Common interface elements are layered on a predetermined elevation scale ranging 0-3, with each level indicating importance and priority to the user. This stack order is consistent across Hudl interfaces.
A tangent is a piece of content (tooltip, dropdown, popover) that does not have a set elevation, but needs to sit above other content in its current elevation. A tooltip within a modal (layer 3) is a perfect example.
A scrim is a transparent overlay placed just beneath a layered element. Its purpose is to dim and obfuscate content underneath the layered element. This focuses the user’s attention on the layered element in question. Scrims are required for layer 3 (modals), but optional for layer 2 elements like prompts, toasts and action bars.
It’s important to distinguish theming environment levels from the concept of layering. Levels affect the background and/or border color of a given element, whereas layering physically places one element on top of another.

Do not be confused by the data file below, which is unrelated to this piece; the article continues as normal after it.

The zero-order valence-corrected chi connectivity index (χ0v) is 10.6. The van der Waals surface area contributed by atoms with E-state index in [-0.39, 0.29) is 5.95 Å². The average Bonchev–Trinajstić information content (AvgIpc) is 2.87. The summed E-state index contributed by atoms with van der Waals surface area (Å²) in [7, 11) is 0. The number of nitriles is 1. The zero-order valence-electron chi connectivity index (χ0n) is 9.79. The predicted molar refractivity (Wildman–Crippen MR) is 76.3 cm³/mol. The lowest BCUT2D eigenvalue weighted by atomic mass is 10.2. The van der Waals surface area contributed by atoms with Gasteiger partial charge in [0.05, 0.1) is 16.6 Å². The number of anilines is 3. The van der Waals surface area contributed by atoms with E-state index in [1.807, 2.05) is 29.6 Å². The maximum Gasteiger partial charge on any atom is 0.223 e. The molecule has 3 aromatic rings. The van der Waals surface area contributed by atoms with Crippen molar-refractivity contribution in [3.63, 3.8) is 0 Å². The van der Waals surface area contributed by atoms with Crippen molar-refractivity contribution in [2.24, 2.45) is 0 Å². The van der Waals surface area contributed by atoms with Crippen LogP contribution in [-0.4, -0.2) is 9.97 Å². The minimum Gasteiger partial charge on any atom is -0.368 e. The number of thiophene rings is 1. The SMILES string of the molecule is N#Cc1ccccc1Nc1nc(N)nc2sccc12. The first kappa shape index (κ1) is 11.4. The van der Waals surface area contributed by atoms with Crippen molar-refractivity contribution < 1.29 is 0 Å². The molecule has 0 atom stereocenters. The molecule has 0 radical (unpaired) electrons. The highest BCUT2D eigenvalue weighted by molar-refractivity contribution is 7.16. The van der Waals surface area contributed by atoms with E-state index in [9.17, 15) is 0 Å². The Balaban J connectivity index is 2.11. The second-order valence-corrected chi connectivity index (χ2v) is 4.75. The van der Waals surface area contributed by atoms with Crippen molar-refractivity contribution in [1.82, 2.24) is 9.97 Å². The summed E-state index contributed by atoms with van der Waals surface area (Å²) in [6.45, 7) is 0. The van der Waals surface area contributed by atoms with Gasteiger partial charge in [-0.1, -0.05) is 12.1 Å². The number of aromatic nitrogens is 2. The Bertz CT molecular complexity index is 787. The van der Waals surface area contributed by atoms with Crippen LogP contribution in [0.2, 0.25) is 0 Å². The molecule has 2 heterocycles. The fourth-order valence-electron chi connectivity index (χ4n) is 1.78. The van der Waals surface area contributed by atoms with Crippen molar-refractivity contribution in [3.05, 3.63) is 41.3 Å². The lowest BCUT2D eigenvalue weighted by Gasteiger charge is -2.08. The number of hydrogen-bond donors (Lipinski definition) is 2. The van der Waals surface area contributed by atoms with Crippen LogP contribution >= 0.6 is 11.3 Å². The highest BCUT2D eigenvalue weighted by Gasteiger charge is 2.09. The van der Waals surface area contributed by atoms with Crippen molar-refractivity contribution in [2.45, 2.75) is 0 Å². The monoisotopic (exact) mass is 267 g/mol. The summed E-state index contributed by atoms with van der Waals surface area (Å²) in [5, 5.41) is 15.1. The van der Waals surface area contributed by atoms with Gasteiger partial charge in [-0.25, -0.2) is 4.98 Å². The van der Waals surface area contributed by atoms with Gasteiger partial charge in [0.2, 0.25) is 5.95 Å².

Levels create separation between regions on the same plane, while layering creates a new dimension altogether. For instance, you might paint your living room and upstairs bedroom the same color, but color is where the connection ends. Otherwise they’re totally separate, physically and in purpose.
The dimension of layers is visually accentuated with the shadows applied to each.
Layering elevation still applies to design on mobile but is approached differently depending on the portion of the interface affected. For example, modals used in iOS make use of modal view, which applies elevation and shadow to the entire view. Whereas Android depicts the layer with a scrim. Be cognizant of each platform when designing elevation.
The stack order ensures similar interface elements like toasts, modals and action bars have a consistent elevation across all Hudl products.
Don'tput elements on the wrong layer.
Dofollow the correct stacking order.
Don'tuse shadows to “elevate” levels.
Doapply shadows to layered elements.
|Follow platform guidelines.|